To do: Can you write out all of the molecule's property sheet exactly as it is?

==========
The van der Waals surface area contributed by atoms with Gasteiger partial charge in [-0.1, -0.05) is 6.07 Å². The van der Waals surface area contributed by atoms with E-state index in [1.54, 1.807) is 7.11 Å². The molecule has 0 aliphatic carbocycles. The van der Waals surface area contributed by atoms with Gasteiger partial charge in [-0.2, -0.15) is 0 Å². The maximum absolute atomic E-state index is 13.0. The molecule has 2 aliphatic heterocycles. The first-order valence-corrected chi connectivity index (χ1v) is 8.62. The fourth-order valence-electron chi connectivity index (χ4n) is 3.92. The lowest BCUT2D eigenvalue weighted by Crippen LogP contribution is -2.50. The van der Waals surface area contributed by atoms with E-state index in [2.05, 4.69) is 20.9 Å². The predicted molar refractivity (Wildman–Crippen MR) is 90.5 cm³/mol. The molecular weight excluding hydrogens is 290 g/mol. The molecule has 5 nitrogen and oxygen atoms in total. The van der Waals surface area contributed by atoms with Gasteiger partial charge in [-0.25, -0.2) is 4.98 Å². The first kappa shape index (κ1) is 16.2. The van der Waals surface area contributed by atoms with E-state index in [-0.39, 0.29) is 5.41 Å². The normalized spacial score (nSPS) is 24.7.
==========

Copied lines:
The van der Waals surface area contributed by atoms with Gasteiger partial charge in [-0.1, -0.05) is 6.07 Å². The van der Waals surface area contributed by atoms with E-state index in [1.54, 1.807) is 7.11 Å². The molecule has 0 aliphatic carbocycles. The van der Waals surface area contributed by atoms with Gasteiger partial charge in [-0.2, -0.15) is 0 Å². The maximum absolute atomic E-state index is 13.0. The molecule has 2 aliphatic heterocycles. The first-order valence-corrected chi connectivity index (χ1v) is 8.62. The fourth-order valence-electron chi connectivity index (χ4n) is 3.92. The lowest BCUT2D eigenvalue weighted by Crippen LogP contribution is -2.50. The van der Waals surface area contributed by atoms with E-state index in [2.05, 4.69) is 20.9 Å². The predicted molar refractivity (Wildman–Crippen MR) is 90.5 cm³/mol. The molecular weight excluding hydrogens is 290 g/mol. The molecule has 5 nitrogen and oxygen atoms in total. The van der Waals surface area contributed by atoms with Gasteiger partial charge in [-0.25, -0.2) is 4.98 Å². The first kappa shape index (κ1) is 16.2. The van der Waals surface area contributed by atoms with E-state index in [-0.39, 0.29) is 5.41 Å². The normalized spacial score (nSPS) is 24.7.